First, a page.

How 3DCeram rethinks its ceramic 3D Printing business model

The first thing that comes to mind when speaking of ceramic is pottery, yet a wide range of industries rely upon this material and technique. The manufacturing of ceramic components has reached a major milestone with the introduction of ceramic 3D Printing and one company that distinguishes itself among others of the same range in this niche market is 3DCeram.

The company develops & commercializes a range of ceramic 3D Printers. It also supports customers throughout the value chain from CAD to the manufacturing of parts.

Founded in 2001, by Richard GAIGNON and Christophe Chaput, the company initially offered a manufacturing on-demand service with conventional manufacturing processes, before gearing product offering towards SLA 3D printing technologies.

Richard GAIGNON, our guest in this Opinion of the Week series, shares the company’s journey while laying emphasis on the importance of ceramic 3D printing in industries where it is not expected.

From manufacturing on-demand to the development of 3D printers

*Ceramaker is 3DCeram’s brand of 3D printers. The company’s portfolio of 3D printers includes the C100 EASY, the C3600 ULTIMATE as well as the famous C900 FLEX 3D printers.

The C900 FLEX is our flagship machine. With a build plate of 300x300x100 cm, this 3D printer is suitable for  serial production. Several options including the SAM (Small Amount of Materials) option have been developed for this machine. The SAM (Small Amount of Materials) option allows for a printing process with very little material. This makes it possible, for example, to qualify ceramics. We will continuously enhance this 3D printer. Its hybrid version can print up to 4 additional materials (polymer, metal or other ceramics) simultaneously. Some laboratories are using the C900 to develop their way to print metal while others have demonstrated promising results to print SiC (Silicon Carbide)”, explains the co-president of 3DCeram.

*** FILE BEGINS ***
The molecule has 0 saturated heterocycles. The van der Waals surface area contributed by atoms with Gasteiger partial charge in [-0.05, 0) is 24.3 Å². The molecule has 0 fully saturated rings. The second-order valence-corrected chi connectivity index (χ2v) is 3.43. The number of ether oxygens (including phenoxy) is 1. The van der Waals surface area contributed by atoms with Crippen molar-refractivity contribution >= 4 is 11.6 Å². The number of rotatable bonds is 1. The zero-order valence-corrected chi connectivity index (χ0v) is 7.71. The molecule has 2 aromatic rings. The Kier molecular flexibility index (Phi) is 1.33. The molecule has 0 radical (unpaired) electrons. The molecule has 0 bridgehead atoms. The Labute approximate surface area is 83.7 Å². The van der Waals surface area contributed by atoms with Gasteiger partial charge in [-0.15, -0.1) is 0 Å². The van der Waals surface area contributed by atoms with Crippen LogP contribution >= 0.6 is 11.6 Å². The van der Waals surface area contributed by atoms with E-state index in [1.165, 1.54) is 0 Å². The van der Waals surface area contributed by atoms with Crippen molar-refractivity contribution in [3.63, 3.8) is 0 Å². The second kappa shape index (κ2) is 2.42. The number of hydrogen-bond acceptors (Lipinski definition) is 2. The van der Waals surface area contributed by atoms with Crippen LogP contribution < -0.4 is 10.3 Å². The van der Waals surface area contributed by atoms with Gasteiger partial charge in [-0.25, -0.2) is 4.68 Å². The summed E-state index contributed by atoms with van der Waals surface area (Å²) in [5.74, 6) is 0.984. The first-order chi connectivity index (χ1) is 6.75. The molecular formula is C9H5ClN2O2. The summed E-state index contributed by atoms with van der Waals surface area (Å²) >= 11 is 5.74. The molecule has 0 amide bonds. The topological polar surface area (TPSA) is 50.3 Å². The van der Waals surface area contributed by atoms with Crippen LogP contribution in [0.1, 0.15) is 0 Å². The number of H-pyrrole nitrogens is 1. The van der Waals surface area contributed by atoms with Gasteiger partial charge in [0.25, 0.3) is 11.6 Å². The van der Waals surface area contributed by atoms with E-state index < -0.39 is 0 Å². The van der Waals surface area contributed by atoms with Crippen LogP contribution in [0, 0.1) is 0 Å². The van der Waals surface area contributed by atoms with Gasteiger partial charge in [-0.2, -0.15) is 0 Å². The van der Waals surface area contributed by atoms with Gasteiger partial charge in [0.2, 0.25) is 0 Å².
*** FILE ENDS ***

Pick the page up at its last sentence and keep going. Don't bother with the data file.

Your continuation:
The C100 EASY (100x100x150 mm printing plate) is suitable for developing parts and/or qualifying the process before the transition to industrial Ceramakers*. The machine is acknowledged for its ability to produce small parts. The “C100 EASY and the C3600 ULTIMATE have to work in tandem to achieve the desired results in industrial production or mass customization. With the largest plate (600x600x300 mm) available on the Ceramic 3D Printing market, the C3600 ULTIMATE is the latest addition to our portfolio”, continues the co-president. 

Choosing Stereolithography as a core technology

There are five main ceramic 3D printing processes on the market and 3DCeram has decided to bet on SLA. The flexible and easy to use technology allows for the development of new materials.